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By the time she finally finished with the car lot and sat in the loaner Chuey was supposed to drive her to the airport in, she only had about forty-five minutes to execute the next part of her plan. She took a deep breath and turned to her driver.
“Chuey? I know you’re supposed to take me to the airport but there’s a bus station a few blocks away and it would save me so much money if I went home that way. Do you mind?” she asked.
“Nah, that’s cool. I drop you there,” he replied, drumming his fingers on the steering wheel.
True to his word he took her to the bus station, helped her get her bag out of the back and then gave her a mock salute-wave. She smiled and saluted back then walked into the station towards the departures board. From this angle she could see in the departure screen the reflection of Chuey as he got back in the car, pulled out of the space he’d been in, and drove across the street, parked in the lot, and walked into the coffee shop. That’d been about what she expected. The boss had given him time to take her to the airport, and he was going to use that time.
She laughed under her breath, and turned to look at the line of people waiting to buy tickets. Third from the front was a woman who looked pretty New York: black and purple hair, sensible walking shoes, and a fabulous little skirt and shirt outfit with the jewelry to match. But she was too close to the cashier, it’d be risky. She continued scanning the line. There, near the end, a young guy with a backpack and a duffel bag. He looked like a student and he looked kind of New York, but also not, kind of country. She wasn’t too sure, but he was her best bet so she approached him.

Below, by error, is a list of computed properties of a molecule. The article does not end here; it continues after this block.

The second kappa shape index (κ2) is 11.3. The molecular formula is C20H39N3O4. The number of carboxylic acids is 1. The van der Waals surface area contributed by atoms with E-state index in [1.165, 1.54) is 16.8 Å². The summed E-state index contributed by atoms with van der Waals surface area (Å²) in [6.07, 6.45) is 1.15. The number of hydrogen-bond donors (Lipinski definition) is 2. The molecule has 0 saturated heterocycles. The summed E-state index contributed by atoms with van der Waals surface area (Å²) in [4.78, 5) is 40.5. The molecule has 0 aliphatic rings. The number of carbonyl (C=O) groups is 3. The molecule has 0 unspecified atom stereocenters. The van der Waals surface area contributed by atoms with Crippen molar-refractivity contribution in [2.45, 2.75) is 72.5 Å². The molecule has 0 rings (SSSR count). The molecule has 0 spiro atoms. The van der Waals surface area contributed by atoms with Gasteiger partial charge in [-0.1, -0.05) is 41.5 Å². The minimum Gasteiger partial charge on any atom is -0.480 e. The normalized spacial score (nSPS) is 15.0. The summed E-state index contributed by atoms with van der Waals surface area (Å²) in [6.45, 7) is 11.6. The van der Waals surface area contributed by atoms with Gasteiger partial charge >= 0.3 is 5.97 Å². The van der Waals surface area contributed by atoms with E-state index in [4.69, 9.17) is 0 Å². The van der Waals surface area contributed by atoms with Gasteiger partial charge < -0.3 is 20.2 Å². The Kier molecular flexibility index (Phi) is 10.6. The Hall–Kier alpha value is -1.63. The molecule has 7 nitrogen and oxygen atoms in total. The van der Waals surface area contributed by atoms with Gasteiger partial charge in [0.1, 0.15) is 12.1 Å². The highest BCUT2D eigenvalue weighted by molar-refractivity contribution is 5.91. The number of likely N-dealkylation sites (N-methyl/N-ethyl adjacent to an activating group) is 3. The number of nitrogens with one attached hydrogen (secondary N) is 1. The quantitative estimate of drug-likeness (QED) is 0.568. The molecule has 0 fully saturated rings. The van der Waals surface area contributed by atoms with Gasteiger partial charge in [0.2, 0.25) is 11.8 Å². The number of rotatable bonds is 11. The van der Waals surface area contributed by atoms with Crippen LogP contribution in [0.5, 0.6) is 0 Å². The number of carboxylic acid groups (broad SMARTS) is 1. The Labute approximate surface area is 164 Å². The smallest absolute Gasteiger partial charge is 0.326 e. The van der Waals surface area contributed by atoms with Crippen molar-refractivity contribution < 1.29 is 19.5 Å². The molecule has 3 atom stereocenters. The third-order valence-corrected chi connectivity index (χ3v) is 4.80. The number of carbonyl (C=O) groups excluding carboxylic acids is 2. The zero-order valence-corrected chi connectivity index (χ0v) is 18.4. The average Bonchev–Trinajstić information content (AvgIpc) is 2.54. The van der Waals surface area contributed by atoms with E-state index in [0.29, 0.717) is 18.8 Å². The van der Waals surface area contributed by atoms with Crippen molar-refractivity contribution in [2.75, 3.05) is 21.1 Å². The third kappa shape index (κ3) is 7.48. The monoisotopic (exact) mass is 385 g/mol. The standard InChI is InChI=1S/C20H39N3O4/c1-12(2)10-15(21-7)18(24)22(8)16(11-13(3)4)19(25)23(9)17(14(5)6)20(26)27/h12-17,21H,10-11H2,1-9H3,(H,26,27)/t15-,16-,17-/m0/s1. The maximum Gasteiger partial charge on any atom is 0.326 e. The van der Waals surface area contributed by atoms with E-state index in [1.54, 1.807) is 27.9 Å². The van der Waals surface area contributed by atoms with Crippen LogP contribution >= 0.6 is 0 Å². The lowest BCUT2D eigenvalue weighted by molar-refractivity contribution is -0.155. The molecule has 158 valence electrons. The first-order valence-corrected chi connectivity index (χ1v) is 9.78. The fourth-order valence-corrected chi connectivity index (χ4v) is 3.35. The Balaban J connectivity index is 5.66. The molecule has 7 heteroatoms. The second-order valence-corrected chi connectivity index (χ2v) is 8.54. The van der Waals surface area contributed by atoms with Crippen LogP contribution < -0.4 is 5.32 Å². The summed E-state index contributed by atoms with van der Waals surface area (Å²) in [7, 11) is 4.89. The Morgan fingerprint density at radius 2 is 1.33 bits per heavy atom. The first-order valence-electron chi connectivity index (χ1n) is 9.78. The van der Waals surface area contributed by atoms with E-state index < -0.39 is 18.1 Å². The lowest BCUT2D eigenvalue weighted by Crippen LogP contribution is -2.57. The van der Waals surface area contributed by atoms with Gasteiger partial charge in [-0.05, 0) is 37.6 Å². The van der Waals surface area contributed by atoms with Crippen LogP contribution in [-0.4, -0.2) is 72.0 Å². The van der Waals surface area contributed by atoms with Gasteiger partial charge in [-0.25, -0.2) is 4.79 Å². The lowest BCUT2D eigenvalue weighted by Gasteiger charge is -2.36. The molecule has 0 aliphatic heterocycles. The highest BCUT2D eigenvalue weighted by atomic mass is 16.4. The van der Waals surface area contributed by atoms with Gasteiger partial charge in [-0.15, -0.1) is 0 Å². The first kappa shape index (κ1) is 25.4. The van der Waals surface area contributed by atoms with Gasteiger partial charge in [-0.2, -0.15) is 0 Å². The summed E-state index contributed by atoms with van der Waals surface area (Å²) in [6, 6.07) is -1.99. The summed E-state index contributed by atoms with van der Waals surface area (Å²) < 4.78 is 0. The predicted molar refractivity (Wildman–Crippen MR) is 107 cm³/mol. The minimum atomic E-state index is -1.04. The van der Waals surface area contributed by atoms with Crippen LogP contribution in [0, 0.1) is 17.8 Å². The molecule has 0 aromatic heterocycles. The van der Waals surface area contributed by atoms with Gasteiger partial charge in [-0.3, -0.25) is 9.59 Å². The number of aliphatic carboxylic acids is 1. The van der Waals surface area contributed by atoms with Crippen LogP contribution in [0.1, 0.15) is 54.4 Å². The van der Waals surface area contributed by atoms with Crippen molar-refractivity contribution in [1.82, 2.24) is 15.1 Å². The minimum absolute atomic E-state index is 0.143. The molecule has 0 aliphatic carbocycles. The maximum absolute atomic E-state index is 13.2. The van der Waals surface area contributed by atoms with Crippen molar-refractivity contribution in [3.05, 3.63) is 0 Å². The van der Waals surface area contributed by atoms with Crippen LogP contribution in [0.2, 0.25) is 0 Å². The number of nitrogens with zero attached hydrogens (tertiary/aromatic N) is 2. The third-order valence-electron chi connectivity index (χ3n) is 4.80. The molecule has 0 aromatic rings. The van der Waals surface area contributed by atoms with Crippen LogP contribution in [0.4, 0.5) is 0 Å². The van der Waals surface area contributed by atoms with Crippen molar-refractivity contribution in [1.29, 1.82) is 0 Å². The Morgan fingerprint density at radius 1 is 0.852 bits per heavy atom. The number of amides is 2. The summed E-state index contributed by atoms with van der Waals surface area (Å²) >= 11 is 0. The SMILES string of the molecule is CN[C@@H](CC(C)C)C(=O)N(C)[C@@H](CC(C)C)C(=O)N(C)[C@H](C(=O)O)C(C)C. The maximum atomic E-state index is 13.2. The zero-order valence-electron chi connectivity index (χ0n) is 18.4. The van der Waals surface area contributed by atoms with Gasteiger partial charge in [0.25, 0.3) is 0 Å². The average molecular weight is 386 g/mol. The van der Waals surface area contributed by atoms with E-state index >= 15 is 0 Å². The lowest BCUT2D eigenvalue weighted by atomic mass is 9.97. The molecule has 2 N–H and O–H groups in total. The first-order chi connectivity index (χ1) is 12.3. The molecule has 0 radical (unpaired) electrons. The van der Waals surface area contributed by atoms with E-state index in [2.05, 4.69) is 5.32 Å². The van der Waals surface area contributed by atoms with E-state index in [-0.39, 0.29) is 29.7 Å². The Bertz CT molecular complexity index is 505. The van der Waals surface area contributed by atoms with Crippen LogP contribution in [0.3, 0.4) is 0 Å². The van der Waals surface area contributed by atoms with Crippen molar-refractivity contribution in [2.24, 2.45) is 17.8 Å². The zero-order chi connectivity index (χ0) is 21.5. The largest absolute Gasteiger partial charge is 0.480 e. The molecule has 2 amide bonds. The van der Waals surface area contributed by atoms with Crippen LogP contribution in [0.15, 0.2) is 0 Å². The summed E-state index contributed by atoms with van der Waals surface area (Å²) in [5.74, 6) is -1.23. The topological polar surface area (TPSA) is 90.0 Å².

“Excuse me, um, is there any way you’re going to New York?” she asked.
He pulled the earbud out of his left ear and said, “New York? Yeah.”
“Great! See, I bought this ticket earlier for New York but now that it’s almost time to go I just…I can’t. I don’t belong there, I don’t belong here! I need to go home, only they don’t do refunds and I’m out of money, and,” here she let out a little whimper and hoped she could get a tear or two to roll down her cheeks. Gulping she continued, “I just need to get home. If you’ll take my ticket and buy me a ticket going as far west as you can for the same price as New York? I’d really appreciate it.”
He looked at her hard. Then he looked behind her and around the depot. “No refund, huh?” he asked, clearly not expecting a response. “How do I know this is a real ticket?”